Designs for New Firehouse Shown In Meeting of Borough, Township

10 March, 1989 (~estimated)

Designs for New Firehouse Shown In Meeting of Borough, Township

The new firehouse proposed on Witherspoon Stf,syst took a step toward becoming reality last Monday night as schematic designs were shown to a joint session of Borough Council and Township Committee Monday night by architect William Wolfe.

Mr. Wolfe has designed a ‘building that is the-same height and general bulk as the adjacent Valley Road building that serves as the Township municipal headquarters. The two buildings. will front on Witherspoon Street at the same set-back diStance and will be separated by an 18-foot driveway to a rear courtyard used for parking and storage. The firehouse is proposed to be constructed of brick similar in color to that used on the Valley Road building.

Although it will initially house just two fire trucks, the firehouse has been designed with lour bays to accommodate four trucks without stacking them one behind another. Mr. Wolfe suggested that future consolidation of fire companies, as well. as the pace of development in the Township, could bring four pieces of fire-fighting apparatus to this location.

The firehouse will look like a two-story building; however, the engine bay itself will 1.18 feet in height, so that firemen can work on the tap of the fire trucks standing up, and the second floor wnew firill actually be glassed-in me surrounding the engineezzanin bay on two sides. This mezzanine will contain the fire company meeting room, reconstructed in every detail to resemble the existing meeting room on the second floor of the Chambers Street firehouse which the company is giving up.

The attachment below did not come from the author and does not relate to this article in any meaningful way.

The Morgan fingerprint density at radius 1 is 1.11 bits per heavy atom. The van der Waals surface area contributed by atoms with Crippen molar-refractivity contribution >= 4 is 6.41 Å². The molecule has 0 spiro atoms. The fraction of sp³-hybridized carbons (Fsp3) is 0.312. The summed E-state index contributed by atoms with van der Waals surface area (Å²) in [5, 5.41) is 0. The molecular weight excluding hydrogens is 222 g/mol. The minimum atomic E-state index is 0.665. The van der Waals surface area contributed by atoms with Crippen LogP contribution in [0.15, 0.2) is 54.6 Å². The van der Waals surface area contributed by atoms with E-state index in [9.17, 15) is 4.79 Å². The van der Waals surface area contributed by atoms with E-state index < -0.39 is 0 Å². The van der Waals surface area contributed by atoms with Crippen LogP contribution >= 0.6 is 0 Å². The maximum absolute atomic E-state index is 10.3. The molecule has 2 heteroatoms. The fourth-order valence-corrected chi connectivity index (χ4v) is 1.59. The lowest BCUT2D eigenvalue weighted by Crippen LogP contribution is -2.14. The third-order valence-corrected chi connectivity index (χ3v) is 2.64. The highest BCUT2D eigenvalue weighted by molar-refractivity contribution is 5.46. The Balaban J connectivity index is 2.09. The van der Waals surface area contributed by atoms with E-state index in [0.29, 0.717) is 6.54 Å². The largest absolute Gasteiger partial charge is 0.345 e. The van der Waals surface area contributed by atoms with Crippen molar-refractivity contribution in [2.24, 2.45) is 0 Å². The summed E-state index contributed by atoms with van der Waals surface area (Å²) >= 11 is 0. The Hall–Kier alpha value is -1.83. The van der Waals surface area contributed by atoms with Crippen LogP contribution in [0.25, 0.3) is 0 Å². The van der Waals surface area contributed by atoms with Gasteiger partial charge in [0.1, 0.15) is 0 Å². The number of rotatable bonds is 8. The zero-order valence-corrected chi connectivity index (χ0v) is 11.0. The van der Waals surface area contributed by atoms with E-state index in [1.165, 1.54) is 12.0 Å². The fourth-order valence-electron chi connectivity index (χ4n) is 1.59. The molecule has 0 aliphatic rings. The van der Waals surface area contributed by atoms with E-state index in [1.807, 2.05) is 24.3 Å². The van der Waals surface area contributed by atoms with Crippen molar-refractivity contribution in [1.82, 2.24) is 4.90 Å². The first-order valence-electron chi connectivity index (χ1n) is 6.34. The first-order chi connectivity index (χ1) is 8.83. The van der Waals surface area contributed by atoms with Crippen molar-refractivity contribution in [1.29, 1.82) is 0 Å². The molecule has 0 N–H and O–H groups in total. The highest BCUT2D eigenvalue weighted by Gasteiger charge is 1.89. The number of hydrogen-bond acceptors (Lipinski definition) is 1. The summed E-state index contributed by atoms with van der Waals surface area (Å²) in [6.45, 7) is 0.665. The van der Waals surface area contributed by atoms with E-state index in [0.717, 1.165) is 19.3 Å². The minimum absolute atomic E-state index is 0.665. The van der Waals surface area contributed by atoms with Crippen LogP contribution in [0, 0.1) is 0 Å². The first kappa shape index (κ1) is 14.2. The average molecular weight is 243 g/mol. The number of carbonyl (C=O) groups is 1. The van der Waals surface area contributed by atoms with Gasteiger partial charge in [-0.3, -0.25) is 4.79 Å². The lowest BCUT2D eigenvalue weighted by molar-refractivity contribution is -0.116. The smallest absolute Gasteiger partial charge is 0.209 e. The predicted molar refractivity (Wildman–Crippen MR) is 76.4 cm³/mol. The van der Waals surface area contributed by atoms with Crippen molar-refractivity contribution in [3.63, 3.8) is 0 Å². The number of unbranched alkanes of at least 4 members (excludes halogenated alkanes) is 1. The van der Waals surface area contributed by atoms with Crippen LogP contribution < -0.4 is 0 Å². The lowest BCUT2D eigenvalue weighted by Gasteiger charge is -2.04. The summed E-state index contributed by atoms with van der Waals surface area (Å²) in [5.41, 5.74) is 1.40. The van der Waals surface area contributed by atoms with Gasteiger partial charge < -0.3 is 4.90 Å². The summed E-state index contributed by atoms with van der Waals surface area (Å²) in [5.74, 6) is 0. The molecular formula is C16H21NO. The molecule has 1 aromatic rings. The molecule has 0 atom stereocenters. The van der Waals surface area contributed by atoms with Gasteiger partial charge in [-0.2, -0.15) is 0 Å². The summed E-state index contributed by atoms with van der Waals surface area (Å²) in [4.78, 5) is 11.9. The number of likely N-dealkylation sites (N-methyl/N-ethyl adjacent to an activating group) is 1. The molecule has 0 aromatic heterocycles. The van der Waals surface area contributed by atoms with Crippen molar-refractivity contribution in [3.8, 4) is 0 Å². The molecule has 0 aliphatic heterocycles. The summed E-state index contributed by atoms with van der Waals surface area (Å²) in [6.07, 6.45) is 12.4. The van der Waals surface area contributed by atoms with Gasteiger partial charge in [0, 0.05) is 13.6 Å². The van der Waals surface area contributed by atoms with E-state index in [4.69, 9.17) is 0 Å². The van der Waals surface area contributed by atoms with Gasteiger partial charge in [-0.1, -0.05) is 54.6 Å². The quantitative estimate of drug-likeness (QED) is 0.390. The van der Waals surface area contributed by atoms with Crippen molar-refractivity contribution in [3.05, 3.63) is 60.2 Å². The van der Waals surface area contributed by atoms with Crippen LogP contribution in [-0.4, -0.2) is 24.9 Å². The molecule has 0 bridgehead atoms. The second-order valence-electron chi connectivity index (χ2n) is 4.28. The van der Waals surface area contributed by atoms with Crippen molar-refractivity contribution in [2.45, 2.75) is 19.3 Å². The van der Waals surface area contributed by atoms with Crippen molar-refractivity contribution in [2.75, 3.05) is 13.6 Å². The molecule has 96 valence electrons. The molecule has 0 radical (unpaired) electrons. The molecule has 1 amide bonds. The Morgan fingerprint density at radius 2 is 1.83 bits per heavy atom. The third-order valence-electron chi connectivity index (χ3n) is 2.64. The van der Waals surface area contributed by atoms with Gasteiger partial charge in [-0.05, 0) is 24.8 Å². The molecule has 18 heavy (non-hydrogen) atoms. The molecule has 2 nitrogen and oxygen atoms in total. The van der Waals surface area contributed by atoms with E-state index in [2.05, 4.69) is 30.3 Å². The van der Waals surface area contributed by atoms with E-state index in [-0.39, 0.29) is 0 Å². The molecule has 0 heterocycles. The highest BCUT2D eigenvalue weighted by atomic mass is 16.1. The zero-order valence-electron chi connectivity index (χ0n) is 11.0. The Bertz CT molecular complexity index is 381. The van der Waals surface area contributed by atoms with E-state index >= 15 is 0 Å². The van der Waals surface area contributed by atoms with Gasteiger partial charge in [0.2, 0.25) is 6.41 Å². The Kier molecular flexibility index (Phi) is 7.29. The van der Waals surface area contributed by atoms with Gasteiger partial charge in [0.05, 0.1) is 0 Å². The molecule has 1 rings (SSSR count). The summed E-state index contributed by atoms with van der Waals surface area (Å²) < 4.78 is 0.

Women’s Bunk Room. In anticipation of the fact that fire companies of the future may be paid rather than volunteer, and are composed of women as well as men, the mezzanine contains a women’s bunk room as well as a men’s, and women’s and men’s toilet/shower facilities. There is also an office for the fire chief and for fire company records and an exercise room.

On the first floor, below the meeting room, is a large multi-use recreation room with a bar at one end, space for Engine Co. No. 3’s big central table, and a lounge with fireplace at the far end. Next to it is a small kitchen, men and women’s toilet/shower facilities, and storage and mechanical rooms.

The traditional pole for firefighters to slide down in their haste to get to the fire has been preserved in the plan, as well as Engine Co. No. 3’s existing bell. Mr. Wolfe said the Borough noise ordinance prevents the ringing of this bell, but it will be enshrined in a special location in this new firehouse.

Nine parking spaces will be provided for firefighters in front of the building in an area that will be part concrete paver, part grass. The purpose is to get the public to stay clear thinking it isn’t a parking area. Mr. Wolfe said The front of the firehouse is long enough to allow washing and tending to the firetrucks individually.

Traffic Control. An interesting feature is a small radio control room obtruding slightly beyond the facade on the second floor. A radio dispatcher will have full view of Witherspoon Street, Mr. Wolfe’ said and, like an air traffic controller, can guide the fire truck out of the bay and onto the street safely. The new firehouse will be 12,375 square feet in total area — almost exactly what Mr. Wolfe was asked to design when awarded the project. The architect was complimented on his “excellent design” by Borough and Township elected officials, who voted separately and unanimously to approve the schematic design.

Leaders of Engine Co. No. 3 also said that the firehouse as designed will be “more than adequate” for thier needs and expressed their appreciation for the number of times the architect had met with them.

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